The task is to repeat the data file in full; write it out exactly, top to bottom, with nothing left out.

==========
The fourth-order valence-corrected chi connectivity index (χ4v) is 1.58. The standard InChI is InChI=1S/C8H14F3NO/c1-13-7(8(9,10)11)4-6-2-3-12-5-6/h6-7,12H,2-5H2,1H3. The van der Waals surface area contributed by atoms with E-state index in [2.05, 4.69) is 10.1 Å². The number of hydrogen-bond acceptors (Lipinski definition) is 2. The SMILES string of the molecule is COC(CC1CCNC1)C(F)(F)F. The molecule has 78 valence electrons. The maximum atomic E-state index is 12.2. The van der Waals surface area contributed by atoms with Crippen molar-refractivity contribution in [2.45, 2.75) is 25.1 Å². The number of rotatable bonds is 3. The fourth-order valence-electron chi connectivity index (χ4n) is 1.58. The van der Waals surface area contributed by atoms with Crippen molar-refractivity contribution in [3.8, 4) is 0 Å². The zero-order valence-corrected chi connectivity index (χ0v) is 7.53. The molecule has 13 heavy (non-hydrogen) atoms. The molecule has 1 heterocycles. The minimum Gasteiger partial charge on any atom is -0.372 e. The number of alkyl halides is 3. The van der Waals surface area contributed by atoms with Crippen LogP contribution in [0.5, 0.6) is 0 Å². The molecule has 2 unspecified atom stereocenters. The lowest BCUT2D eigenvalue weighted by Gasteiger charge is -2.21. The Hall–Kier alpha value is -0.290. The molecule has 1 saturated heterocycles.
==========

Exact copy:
The fourth-order valence-corrected chi connectivity index (χ4v) is 1.58. The standard InChI is InChI=1S/C8H14F3NO/c1-13-7(8(9,10)11)4-6-2-3-12-5-6/h6-7,12H,2-5H2,1H3. The van der Waals surface area contributed by atoms with E-state index in [2.05, 4.69) is 10.1 Å². The number of hydrogen-bond acceptors (Lipinski definition) is 2. The SMILES string of the molecule is COC(CC1CCNC1)C(F)(F)F. The molecule has 78 valence electrons. The maximum atomic E-state index is 12.2. The van der Waals surface area contributed by atoms with Crippen molar-refractivity contribution in [2.45, 2.75) is 25.1 Å². The number of rotatable bonds is 3. The fourth-order valence-electron chi connectivity index (χ4n) is 1.58. The van der Waals surface area contributed by atoms with Crippen molar-refractivity contribution in [3.8, 4) is 0 Å². The zero-order valence-corrected chi connectivity index (χ0v) is 7.53. The molecule has 13 heavy (non-hydrogen) atoms. The molecule has 1 heterocycles. The minimum Gasteiger partial charge on any atom is -0.372 e. The number of alkyl halides is 3. The van der Waals surface area contributed by atoms with Crippen LogP contribution in [0.5, 0.6) is 0 Å². The molecule has 2 unspecified atom stereocenters. The lowest BCUT2D eigenvalue weighted by Gasteiger charge is -2.21. The Hall–Kier alpha value is -0.290. The molecule has 1 saturated heterocycles.